Published August 30, 2019
Additional Equity in Coding article:
When entrepreneur Sharmi Albrechtsen
appeared on ABC’s Shark Tank seeking investors
for her retail product SmartGurlz™, a codable
robot for girls, the sharks all agreed on one
thing: the idea was inspired.
SmartGurlz was born from Albrechtsen’s desire
to help her own daughter appreciate math.
Wondering what would capture the young girl’s
interest, Albrechtsen strolled into her daughter’s
bedroom. That is when her eyes fell on her doll
collection. Could there be a way to connect the
STEM aspects of robotics with dolls?
The scope of the idea grew, and Albrechtsen
realized she had not only a product that could
find a market but one that could make a
valuable difference in the world by addressing a
pressing social issue – the challenge of enticing
females onto the STEM career path. The clever
doll concept, the self-balancing algorithm on
the programmable scooters they ride, and the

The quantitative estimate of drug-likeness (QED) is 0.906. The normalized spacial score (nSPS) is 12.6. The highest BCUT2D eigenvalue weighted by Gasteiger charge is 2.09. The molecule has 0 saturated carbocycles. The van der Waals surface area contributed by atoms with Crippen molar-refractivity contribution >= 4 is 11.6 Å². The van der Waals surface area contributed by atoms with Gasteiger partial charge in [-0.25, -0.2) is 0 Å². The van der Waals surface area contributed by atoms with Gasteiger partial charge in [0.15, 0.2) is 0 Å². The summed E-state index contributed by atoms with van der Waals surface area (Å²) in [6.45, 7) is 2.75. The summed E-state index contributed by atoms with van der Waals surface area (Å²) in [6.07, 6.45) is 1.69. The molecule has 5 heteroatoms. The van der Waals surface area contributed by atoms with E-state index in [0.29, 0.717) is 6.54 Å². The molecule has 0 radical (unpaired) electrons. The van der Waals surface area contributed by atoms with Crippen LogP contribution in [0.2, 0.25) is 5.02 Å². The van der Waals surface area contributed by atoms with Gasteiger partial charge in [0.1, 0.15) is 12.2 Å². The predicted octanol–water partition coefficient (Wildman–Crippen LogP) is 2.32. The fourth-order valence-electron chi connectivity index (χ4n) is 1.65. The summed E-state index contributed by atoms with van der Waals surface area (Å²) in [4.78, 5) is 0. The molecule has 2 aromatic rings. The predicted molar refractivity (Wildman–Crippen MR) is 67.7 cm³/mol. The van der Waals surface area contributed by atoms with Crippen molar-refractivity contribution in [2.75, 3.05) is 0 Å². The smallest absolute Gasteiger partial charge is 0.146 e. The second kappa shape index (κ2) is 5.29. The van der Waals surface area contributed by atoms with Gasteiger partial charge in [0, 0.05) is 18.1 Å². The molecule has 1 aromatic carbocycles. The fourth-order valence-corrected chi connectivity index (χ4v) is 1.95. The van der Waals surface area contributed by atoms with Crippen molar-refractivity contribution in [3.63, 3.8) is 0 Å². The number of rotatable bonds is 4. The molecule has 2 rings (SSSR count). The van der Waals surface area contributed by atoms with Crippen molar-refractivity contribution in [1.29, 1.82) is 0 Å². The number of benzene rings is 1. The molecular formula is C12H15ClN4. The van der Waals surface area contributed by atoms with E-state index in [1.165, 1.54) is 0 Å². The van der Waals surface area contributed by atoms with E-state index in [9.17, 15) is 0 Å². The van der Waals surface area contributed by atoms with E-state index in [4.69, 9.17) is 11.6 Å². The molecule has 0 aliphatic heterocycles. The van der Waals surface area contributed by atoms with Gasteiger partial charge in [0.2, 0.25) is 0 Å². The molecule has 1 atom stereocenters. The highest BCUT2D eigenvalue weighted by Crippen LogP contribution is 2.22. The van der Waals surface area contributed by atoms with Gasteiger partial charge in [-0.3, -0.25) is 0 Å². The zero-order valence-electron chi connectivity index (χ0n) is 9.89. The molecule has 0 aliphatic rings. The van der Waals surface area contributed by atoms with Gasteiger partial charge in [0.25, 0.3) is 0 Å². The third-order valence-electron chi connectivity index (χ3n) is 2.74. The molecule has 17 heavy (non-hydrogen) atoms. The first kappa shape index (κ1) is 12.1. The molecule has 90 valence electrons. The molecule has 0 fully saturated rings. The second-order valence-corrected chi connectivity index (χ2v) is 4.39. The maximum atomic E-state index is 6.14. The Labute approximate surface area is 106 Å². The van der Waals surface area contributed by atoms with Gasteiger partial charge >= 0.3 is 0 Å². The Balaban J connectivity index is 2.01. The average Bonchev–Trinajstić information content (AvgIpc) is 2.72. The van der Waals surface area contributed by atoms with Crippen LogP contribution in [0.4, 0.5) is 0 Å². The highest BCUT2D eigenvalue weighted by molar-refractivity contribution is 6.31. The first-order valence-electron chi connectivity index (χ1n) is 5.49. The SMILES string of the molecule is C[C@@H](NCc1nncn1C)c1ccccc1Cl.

ingenious coding interface were selling points,
but the purpose elevated the idea.
In Albrechtsen’s words, “In the US, we have
a major shortage of engineers and a male-dominated
workforce. How do we encourage
more girls in science, technology, engineering,
and math?” The answer: reach out to them
where they play.
Her appearance on the TV show was a success.
She ended up making a licensing deal with shark
Daymond John. But that was only a beginning.
Her company went on to win Best Startup at
the IEEE Women in Engineering Leadership
Conference. And now, with a revamp, the
product is making its debut in the education
market with the support of Pitsco Education.
Smart Buddies includes an expanded line
of dolls to cover a broader set of demographics
(including boys), making it a superb coding
solution for any STEM classroom. Though
the concept has been expanded, the original
brilliant inspiration remains.